Automotive Engineering Expert Witness Advises on Motorcycle Accident Caused by Defective Headlight


Automotive Engineering Expert Witness motorcycleAn automotive engineering expert witness advises on a case involving a motorcyclist who crashed as a result of his headlight malfunctioning. The Wyoming-based plaintiff suffered multiple orthopedic trauma in a motorcycle accident. The night of the accident was stormy and dark. Plaintiff was traveling on a rural road with this bright lights on. When another car approached, he attempted to dim his lights, but the headlights went out completely and would not turn back on. The road curved, but the plaintiff continued straight because he could not see. He struck a guardrail travelling approximately 45 mph.

Plaintiff asserts claims of negligence and defective design and manufacture against the motorcycle company.

Question(s) For Expert Witness

  • 1. What caused the lights to fail?
  • 2. How were defendants responsible for this failure?

Expert Witness Response

First, at the time that the motorcycle was designed, developed, and manufactured, the defendant’s personnel had inadequate engineering experience for the body control module (BCM) and its integration with the headlamp operations’ safety measures. Second is a lack of systematic process for producing safety-oriented automotive lighting products within the defendant company. At time the motorcycle was produced, the defendant’s business practice was a reflection of an insufficient consciousness for the importance of automotive lighting safety, performance and reliability. Based on the above-mentioned reasons, the BCM design faults were inevitable; and these design faults were the sole cause for the headlamp extinguished that led to plaintiff’s motorcycle accident.

The BCM failure that caused plaintiff’s headlamps to extinguish during his drive is not an innocent engineer error. It is the accumulation of a series of faulty or irresponsible actions of the BCM and vehicle manufacturers. The defendant did not produce adequate specifications for the BCM that accounts for operational faults or failures. The defendant did not conduct sufficient design verification tests and product validation tests that should have identified the design errors and corrected the software bugs in the BCM. The defendant did not demonstrate the necessary quality assurance process for the BCM prior to implementation on the motorcycle.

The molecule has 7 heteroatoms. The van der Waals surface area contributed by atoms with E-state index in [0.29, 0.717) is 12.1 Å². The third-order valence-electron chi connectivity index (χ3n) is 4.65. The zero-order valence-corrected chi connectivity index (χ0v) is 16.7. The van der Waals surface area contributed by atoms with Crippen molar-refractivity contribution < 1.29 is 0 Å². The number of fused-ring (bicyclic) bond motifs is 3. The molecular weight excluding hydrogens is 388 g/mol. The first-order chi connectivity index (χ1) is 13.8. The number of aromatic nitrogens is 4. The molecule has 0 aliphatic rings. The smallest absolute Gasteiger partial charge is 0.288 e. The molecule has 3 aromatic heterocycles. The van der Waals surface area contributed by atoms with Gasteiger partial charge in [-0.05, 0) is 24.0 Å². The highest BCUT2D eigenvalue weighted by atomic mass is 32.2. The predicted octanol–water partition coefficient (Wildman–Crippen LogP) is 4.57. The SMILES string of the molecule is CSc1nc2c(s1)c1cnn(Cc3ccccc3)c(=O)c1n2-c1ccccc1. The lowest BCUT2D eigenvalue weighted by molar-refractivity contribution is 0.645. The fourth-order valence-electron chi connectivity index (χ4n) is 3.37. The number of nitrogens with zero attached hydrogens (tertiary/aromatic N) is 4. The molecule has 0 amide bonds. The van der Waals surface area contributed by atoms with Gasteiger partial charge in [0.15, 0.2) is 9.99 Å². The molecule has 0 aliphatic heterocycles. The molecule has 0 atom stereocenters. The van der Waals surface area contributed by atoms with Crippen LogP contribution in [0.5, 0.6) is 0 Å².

Because an automotive headlamp is a federally regulated safety device, the defendant and the BCM manufacturer have a legal obligation to build products that are designed for compliance with federal regulations. The engineering personnel who were involved in the process did not have sufficient knowledge and experience to perform the tasks. Based on my nearly 25 years of professional experience in automotive lighting industry, the development process of the BCM was an extreme departure from the reasonable and accepted engineering practices. The failure of the BCM-controlled headlamps on the motorcylce should have been, and could have been prevented if defendants were competent and conscious of their responsibility and legal obligation.

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